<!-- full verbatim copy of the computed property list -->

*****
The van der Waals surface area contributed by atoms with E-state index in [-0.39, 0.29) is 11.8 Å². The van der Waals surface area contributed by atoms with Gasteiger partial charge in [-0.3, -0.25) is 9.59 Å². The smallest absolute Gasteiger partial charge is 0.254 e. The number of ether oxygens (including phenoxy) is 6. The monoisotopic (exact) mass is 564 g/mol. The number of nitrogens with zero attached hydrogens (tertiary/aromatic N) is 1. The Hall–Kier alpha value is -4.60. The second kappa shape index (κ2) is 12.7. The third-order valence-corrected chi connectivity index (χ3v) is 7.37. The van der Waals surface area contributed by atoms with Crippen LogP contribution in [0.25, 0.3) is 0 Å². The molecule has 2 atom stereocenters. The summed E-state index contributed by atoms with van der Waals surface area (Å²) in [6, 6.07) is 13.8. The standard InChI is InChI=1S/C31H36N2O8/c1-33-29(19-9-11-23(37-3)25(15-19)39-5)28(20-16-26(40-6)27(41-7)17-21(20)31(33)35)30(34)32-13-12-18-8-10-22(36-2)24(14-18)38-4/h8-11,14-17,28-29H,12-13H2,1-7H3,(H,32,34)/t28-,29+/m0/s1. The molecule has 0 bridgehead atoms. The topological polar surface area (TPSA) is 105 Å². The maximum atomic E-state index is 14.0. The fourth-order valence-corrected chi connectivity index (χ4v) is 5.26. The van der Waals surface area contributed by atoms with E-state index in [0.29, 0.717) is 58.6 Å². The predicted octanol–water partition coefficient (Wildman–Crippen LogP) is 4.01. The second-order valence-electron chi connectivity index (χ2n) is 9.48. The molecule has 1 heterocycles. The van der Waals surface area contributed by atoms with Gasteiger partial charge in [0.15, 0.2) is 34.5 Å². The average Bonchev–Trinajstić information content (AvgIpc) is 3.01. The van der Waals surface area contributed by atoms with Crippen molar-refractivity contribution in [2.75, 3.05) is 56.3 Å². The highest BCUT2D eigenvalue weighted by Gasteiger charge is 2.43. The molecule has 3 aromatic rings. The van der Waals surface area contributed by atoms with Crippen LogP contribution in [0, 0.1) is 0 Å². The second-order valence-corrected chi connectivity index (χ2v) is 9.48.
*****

The van der Waals surface area contributed by atoms with E-state index in [-0.39, 0.29) is 11.8 Å². The van der Waals surface area contributed by atoms with Gasteiger partial charge in [-0.3, -0.25) is 9.59 Å². The smallest absolute Gasteiger partial charge is 0.254 e. The number of ether oxygens (including phenoxy) is 6. The monoisotopic (exact) mass is 564 g/mol. The number of nitrogens with zero attached hydrogens (tertiary/aromatic N) is 1. The Hall–Kier alpha value is -4.60. The second kappa shape index (κ2) is 12.7. The third-order valence-corrected chi connectivity index (χ3v) is 7.37. The van der Waals surface area contributed by atoms with Crippen LogP contribution in [0.25, 0.3) is 0 Å². The molecule has 2 atom stereocenters. The summed E-state index contributed by atoms with van der Waals surface area (Å²) in [6, 6.07) is 13.8. The standard InChI is InChI=1S/C31H36N2O8/c1-33-29(19-9-11-23(37-3)25(15-19)39-5)28(20-16-26(40-6)27(41-7)17-21(20)31(33)35)30(34)32-13-12-18-8-10-22(36-2)24(14-18)38-4/h8-11,14-17,28-29H,12-13H2,1-7H3,(H,32,34)/t28-,29+/m0/s1. The molecule has 0 bridgehead atoms. The topological polar surface area (TPSA) is 105 Å². The maximum atomic E-state index is 14.0. The fourth-order valence-corrected chi connectivity index (χ4v) is 5.26. The van der Waals surface area contributed by atoms with E-state index in [0.29, 0.717) is 58.6 Å². The predicted octanol–water partition coefficient (Wildman–Crippen LogP) is 4.01. The second-order valence-electron chi connectivity index (χ2n) is 9.48. The molecule has 1 heterocycles. The van der Waals surface area contributed by atoms with Gasteiger partial charge in [0.15, 0.2) is 34.5 Å². The average Bonchev–Trinajstić information content (AvgIpc) is 3.01. The van der Waals surface area contributed by atoms with Crippen molar-refractivity contribution in [2.75, 3.05) is 56.3 Å². The highest BCUT2D eigenvalue weighted by Gasteiger charge is 2.43. The molecule has 3 aromatic rings. The van der Waals surface area contributed by atoms with Crippen LogP contribution in [0, 0.1) is 0 Å². The second-order valence-corrected chi connectivity index (χ2v) is 9.48.